Individual Page


Family
Marriage: Children:
  1. Howard Knowlton Adams: Birth: 2 MAY 1886 in Pennfield, Calhoun Co., Michigan. Death: ABT 7 MAR 1951


Family
Marriage: Children:
  1. Frederick Ward Adams: Birth: 1 JUL 1891 in Battle Creek (Pennfield Twp.), Calhoun Co., Michigan. Death: 25 MAY 1980 in (Prob.) Austin, Travis Co., Texas

  2. Donald Hugo Adams: Birth: 21 FEB 1893 in Battle Creek (Pennfield Twp.), Calhoun Co., Michigan. Death: 17 DEC 1974 in Galveston, Galveston Co., Texas

  3. Myra Adams: Birth: FEB 1895 in Battle Creek (Pennfield Twp.), Calhoun Co., Michigan. Death: AFT 1910


Sources
1. Page:   Many pages
2. Page:   page 1
3. Title:   1900 U.S. Census
 1850 U.S. Census
 1860 U.S. Census
 1870 U.S. Census
 1880 U.S. Census
 1910 U.S. Census
 1920 U.S. Census
 1930 U.S. Census
 Obituary from the Batavia Daily News
 Note
 Adams, John Hugo Jr., Some Outline of Family Adams (1979)
 Don Hugo Adams, Jr., Chart, lineage (abt. 1979)
 My Father, John Anderson Adams, Founder of the Adams Extract Company by Fredf W. Adams, Sr. 28 pages
 Cemetery Records from Austin Memorial Park Cemetery
 Stocking, Charles H. W., The History and Genealogy of the Knowltons of England and America of the Knowltons of England and America (New York : The Knickerbocker Press, 1897)
CallNumber:   F33.S79 1908
 CS / 71 / C989 1889
Givenname:   Rice University, Houston, TX
 Ancestry.com
Name:   Rice University, Houston, TX
 Ancestry.com
RepositoryId:   R72
 R2
Repository:   R2
 R5
Note:   Lauren Meyers <lrm@rice.edu>
 to barbarapoole@gmail.com date Tue, Jan 20, 2009 at 5:15 PM subject Re: Fwd: Grace Spaulding John mailed-byrice.edu Ms. Poole: Folder 8 (Adams biographical information) consists of 18 sheets of notes and genealogical information. We can make photocopies and mail it to you ($ .25/page, $3 shipping - $7.50 total). We accept checks payable to Rice University, and our mailing address is: Rice University Fondren Library/Woodson Research Center, MS-44 Attn: Lauren Meyers P.O. Box 1892 Houston TX 77251-1892 f you are interested, we can send them as soon as we receive payment and a mailing address. Thanks, -Lauren Meyers woodson@rice.edu
4. Title:   Marriage Information
 My Father, John Anderson Adams, Founder of the Adams Extract Company by Fredf W. Adams, Sr. 28 pages
Page:   page 2
5. Title:   Michigan Marriages 1868 - 1925
 My Father, John Anderson Adams, Founder of the Adams Extract Company by Fredf W. Adams, Sr. 28 pages
Page:   page 2
CallNumber:   F73.1.B74
Givenname:   LDS Pilot Webpage
Name:   LDS Pilot Webpage
RepositoryId:   R60
Repository:   R2

Notes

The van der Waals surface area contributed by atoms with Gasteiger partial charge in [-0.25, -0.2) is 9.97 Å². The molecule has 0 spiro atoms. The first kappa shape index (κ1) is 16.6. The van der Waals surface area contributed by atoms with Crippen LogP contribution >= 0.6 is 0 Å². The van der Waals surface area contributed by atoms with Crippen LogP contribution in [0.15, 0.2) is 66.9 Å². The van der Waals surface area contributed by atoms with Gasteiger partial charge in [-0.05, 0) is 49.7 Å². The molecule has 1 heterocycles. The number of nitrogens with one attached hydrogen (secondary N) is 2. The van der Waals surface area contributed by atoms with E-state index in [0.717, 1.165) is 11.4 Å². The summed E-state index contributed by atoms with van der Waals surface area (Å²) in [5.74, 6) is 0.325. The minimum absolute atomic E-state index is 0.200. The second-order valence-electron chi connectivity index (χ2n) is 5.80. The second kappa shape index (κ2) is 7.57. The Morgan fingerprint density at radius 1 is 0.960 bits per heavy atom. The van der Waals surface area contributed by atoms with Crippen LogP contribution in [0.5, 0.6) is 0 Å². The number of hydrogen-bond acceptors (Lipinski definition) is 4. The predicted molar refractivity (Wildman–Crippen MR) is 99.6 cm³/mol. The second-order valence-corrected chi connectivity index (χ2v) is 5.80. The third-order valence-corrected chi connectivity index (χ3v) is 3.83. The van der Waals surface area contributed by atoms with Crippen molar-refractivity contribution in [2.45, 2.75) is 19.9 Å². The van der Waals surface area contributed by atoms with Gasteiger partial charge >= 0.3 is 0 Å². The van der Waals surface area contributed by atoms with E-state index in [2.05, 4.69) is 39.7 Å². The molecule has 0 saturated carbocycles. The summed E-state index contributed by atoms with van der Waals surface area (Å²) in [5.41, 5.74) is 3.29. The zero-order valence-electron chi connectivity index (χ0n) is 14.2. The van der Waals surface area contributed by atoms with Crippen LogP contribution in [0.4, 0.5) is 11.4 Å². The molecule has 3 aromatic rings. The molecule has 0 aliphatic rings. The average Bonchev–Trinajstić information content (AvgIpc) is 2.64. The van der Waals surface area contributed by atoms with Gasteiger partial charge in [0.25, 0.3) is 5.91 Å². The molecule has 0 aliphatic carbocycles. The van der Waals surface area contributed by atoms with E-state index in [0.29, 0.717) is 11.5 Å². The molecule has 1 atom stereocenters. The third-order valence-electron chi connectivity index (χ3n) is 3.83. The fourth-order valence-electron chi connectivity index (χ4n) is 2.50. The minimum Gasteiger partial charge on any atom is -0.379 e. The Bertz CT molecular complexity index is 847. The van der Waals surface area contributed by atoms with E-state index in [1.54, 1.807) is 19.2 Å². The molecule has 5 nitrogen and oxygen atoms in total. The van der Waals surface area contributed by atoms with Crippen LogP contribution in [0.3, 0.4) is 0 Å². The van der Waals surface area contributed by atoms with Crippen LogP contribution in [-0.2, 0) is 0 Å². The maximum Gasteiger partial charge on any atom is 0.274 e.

a. Note:   (John is my great-granduncle) _____________________________________________________________ Fred W. Adams wrote, "My Father, John Anderson Adams, Founder of the Adams Extract Company." 28 pages. Excerpts below: Page 1. "My father, John Anderson Adams, was born 2/25/47 in New York state on a farm near Leroy not far from Niagara Falls. John's father, Liberty, died when John was 20 years old. Being the eldest son he took charge of the family-his mother and brother and sister. For some reason he decided to auction off the farm. The neighbors all thot John was foolish and would not get much for it but didn't stop him-he went right ahead and got a price that surprised everyone. He sold the stock and equipment and paid off the mortgage on the farm. A strange thing about father was that he could do most anything he wanted to do and do it better than most anyone else and yet his own father had none of such traits. John told us about one of Liberty's habits--He would go to town-sell his load of hay or corn-take the money-go to the salon and get drunk. The men would put him in the wagon and the horses would take him home. Now how in the world John ever learned anything from his father has been a mystery. We are inclined to give his mother the credit. With money in his pocket, John decided to move the family out to Baraboo, Wisconsin where his mother's father lived. Grandfather Anderson was the "big shot" in Baraboo at that time. He wore a stovepipe hat and was head judge at the races which were very popular at that time. Grandfather Anderson had all his family and kin working for him in various jobs so he was quite glad to have another recruit with the two boys and a girl work in his Page 2. vineyard. Well, it didn't take father long to see that his grandfather was aiming to make him one of his "slaves." And father's disposition was such that he couldn't work for anyone else very long-he must run his own business. So father made up his mind that he was going to have to leave Baraboo--and in order to do that he was going to have to fool the old man and get away before he found out his intentions. This was an almost impossible trick-especially when you realize that John had bought a farm and planted a crop so he would have to sell it to move. But John's resourcefulness solved the impossible problem. He put a little "For Sale" ad in the paper in a small town up north of Baraboo where the old man would not see it. Then as luck would have it, a man coming thru on a train read the ad-got off the train--came down to Baraboo--bought the farm and paid cash for it. Then, of course, Dad was ready to move. He engaged a truck and a man to help him load everything on a midnight train. It's a miracle how he kept it secret but when grandfather came around to see them in the morning the whole family was long gone for New York. Thus father made his escape with his family and his money and without any words with the old man.. John went back to Batavia, N.Y. with a nice profit. He learned the tinner's trade and built three houses which he sold at a nice profit. So he was ready to move again-This time to Battle Creek, Michigan. Why Battle Creek we never knew. It was evidently an up and coming town. He mentioned investing in Nicholas and Sheppard and the Advance Thrasher Co. firms that later joined the International Harvester Co. It seems he must have made quite a little fortune out of those deals. Father returned to NY and married Ella Knowlton Dec. 28, 1869 and took his bride to Battle Creek. Most of the exploits and experiences following took place before I was born. Father's first wife died in 1886 when brother Howard was born. He then married my mother Dec. 24, 1888. She was Grace Spalding of the A. G. Spalding Sporting goods line." Page 3. "In Battle Creek father joined the Masons and was a knight Templer but he never became active in Beeville, Texas. He said he left all his regalia in the locker at Battle Creek. Father set his brother up in the hardware business by buying a half interest in Bock's Hardware store. He then wanted to have a nice sign made-Bock and Adams. He went to the sign company and asked them to make a goldleaf sign. The sign man said "I’ve never made a goldleaf sign-i don't know how to do it." So father says "I guess I'll just have to make it myself." So Dad built the sign and laid the goldleaf. Everybody liked the sign so well after that when the sign man got an order for a nice sign he took the customer over to see Bock and Adams sign--that was his model. How father learned to make such a sign nobody knows. (Mr. Bock put the store up for buy or sell.) Yates Adams made the mistake of buying and when a financial panic hit he lost the store. Father learned from that experience that when such a offer comes up the inexperienced partner should always sell out. Yates had not really learned the business. About this time father bought a farm just outside Battle Creek and named it "Plumfield"-and that was where I was born July 1, 1891. Evidently he set out the plum trees and got the orchard started... Page 15. Dad was 62 when he started the Adams Extract Co. He did some selling himself when we were in school. In vacations us boys canvassed practically all the towns from Brownsville to Temple. Page 20. It seems our canvassing house to house had laid the foundation for a real business. Our big expansion began. Dad and Mother could hardly keep up with it so we started moving part of the business to Austin. Folks predicted that Dad would not live long if we moved the business away but Dad fooled "um (?) again. He was quite happy and satisfied that he had at least started a successful business. He lived on to 90 before his mind went so bad we had to put him in a rest home in Austin. He seemed to enjoy the trip up to Austin but was never satisfied there. I often wished he could have stayed in Beeville in the house he built. The Dr. said that was not possible and the following ye he passed away peacefully. When folks would ask Dad if he was kin to John Quincy Adams he told "um he didn't have time for looking up ancestors-it was what you did yourself that counted. He said the only thing he remembers is that his old aunties told him he was a cousin of John Quincy Adams. We have never found any record back of his great grandfather who was living in Wurtembury, Conn. (a town not in existence now) in 1770. There his son John Jr. was born 1-17-72 The Adams Family Record reads as follows: "John Adams came from Conn. to N. Y. as a young man-cleared up the forest on three farms-finally settled in Genesee Co. and was living in a large two story house built of timber cut from his own trees-sawed in his own saw-mill and covered with shingles shaved by hand." This is the house where both Dad and his father, Liberty were born. Dad had at least one trait that was characteristic of the President Adams family for 5 generations. As the got old the right hand started shaking so in order to write they had to hold the right hand with the left hand. They were all quite disgusted with that right hand. Page 21. There is an interesting theory that might account for these family traits. One of the histories of the Adams Family says that John Adams before the Pres. disinherited one of his sons and ran him off. So it could be that this son went down across the state line into Connecticut and was father's great grandfather who was living in Wertemburg, Conn. in 1770.” _____________________________________________________________ Grace Spaulding John Papers at Rice University, Woodson Research Center. http://library.rice.edu/collections/WRC Box 12 Folder 8 Adams, Don, biographical info. Don Hugo Adams and I are 2nd cousins, once removed. In Folder 8, there is a manuscript written by John Hugo Adams Jr., "Some Outline of Family Adams," 1979. The portion about his grandfather are below. From: Adams, John Hugo Jr., "Some Outline of Family Adams," 1979. "John Anderson Adams (1847 - 1938) My crusty old grandfather (he was in his 70's when I first knew him) was born in his grandfather's house on the farm at Stafford, N.Y., on 2/15/1847. By his first wife, Ella Knowlton, he had a son Howard. Secondly, he married Grace Spaulding on Christmas Eve, 12/24/1888, in Pennfield, Mich., and she bore him three children: Fred (1891), Don (1893), and Myra (1894). They were all born in Pennfield township (now Battle Creek), Calhoun Co., Mich., in a farmhouse called 'Plumfield,' where at the time John operated a nursey-horticulturist business. When his father died, John took charge of the family, sold the Stafford farm and bought in Baraboo, Wisc., near his maternal grandfather, George Anderson. But he sold again shortly and moved back to Batavia, N.Y., and then to Battle Creek. While at Plumfield, he started manufacturing medicine, and most of the rest of his active life was spent making and selling liniments, ointments and salves, tonics and flavoring extracts. My Dad told me he even had a medicine show, and I saw some of the old portable torches used for lighting. I have a number of artifacts of these days, such as bottles, boxes, labels, advertising material. As a boy, he went to the LeRoy Adacademic Institute in LeRoy, N.Y., in 1866, which he said gave him a 6th grade education. He sold out the Michigan Pill and Extract Co., in 1908 and moved the family to Oklahoma and then to Beeville, Tex., where he lived out most of the remainder of his life. Here he founded the Adams Extract Co. of Texas, and where sons Fred and Don began selling flavorings around the area. He died 4/19/1938. He would surely be worth a novel, and Uncle Fred completed a memoir about him in 1976." _______ LDS Pilot.familysearch.org: (Death record of John Anderson Adams) http://pilot.familysearch.org/recordsearch/start.html#p=1;surname=adams;searchType=standard;givenName=liberty Austin Memorial Park Cemetery is located at 2800 Hancock Dr. and the cemetery is owned and run by the City of Austin. MAYES EVELYN MATTIE ADAMS, 1, 336, 3, 8/2/1921, 2/12/1988, KUBECKA CLAIRE, 1, 336, 4, NONE, 1/1948, FHM ADAMS MATTIE GANDY, 1, 336, 7-8, 9/4/1896, 3/31/1989, ADAMS FREDERICK WARD, 1, 336, 8-9, 7/1/1891, 5/25/1980, ADAMS GRACE SPAULDING, 1, 336, 11-10, 7/6/1865, 7/15/1945, ADAMS JOHN ANDERSON, 1, 336, 11-12, 2/25/1847, 4/19/1938, _____________________ http://209.85.173.104/search?q=cache:37EI9slyvQgJ:www.adamsextract.com/history.asp+%22john+anderson+adams%22&hl=en&ct=clnk&cd=1&gl=us Adams Extract & Spice LLC currently produces well over 100 extracts, spices, and food colors in a variety of sizes, but the company will always be best known for its vanilla extract, Adams Best. Adams Extract traces it beginnings back to 1888 when John Anderson Adams sold extracts in the harsh Michigan climate. In 1905 he moved his family to Texas. At the time, most vanilla was sold to pharmacies and was often labeled "Do not bake or freeze." John A. Adams, a pharmacist whose imagination was stirred by his wife's yearning for a flavoring that wouldn't bake or freeze out, announced that he could produce a better vanilla than the one his wife was currently using. Working with just $6.71 worth of materials on top of an old icebox, Adams discovered the formula he wanted. To test this product, his wife whipped up a cake for the family to try. "John, this is the BEST flavoring I have ever used," she announced. "Well, that's old man Adams BEST," he responded. The name stuck. The double-strength extract was sold door-to-door by sons Fred and Don. At night, by the light of kerosene lamps, the boys helped their father print labels. The first bottle of Adams Best vanilla was sold with the guarantee that if it was not the best vanilla extract the customer had ever used, the company would refund their money, even if the whole bottle was used. Shortly after World War II, Adams Extract began diversifying its product line and expanding its operations. By the early 1960s a spice division was added. In 2002 Adams Extract was moved to Gonzales, TX under its new name of Adams Extract & Spice LLC. Adams Extract & Spice LLC is a full service ingredient company that services a huge array of end users in the food industry under the Adams, CTI, Rex, Neustra Casa and Flavor a la Carte labels. From a ¼ oz. food coloring bottle in a grocery store to a container of raw spices for a multi-million dollar meat plant, Adams Extract & Spice LLC continues to produce the finest extracts and spices. -------------------------- Schedule E (Probate of Liberty Adams) Martha Adams now of the town Stafford Genesee County widow ___ John A. Adams, Alletta B. Adams and Yates A. Adams of Stafford a____ his children. That said Alletta B. and Yates A. are minors under fourteen years of age that is to say Alletta B. is of the age of ten years on the 16th day of October last and said Yates B. is of the age of six years on the 26th day of August last and they live with their mother the said Martha and have no general guardian. Martha Adams.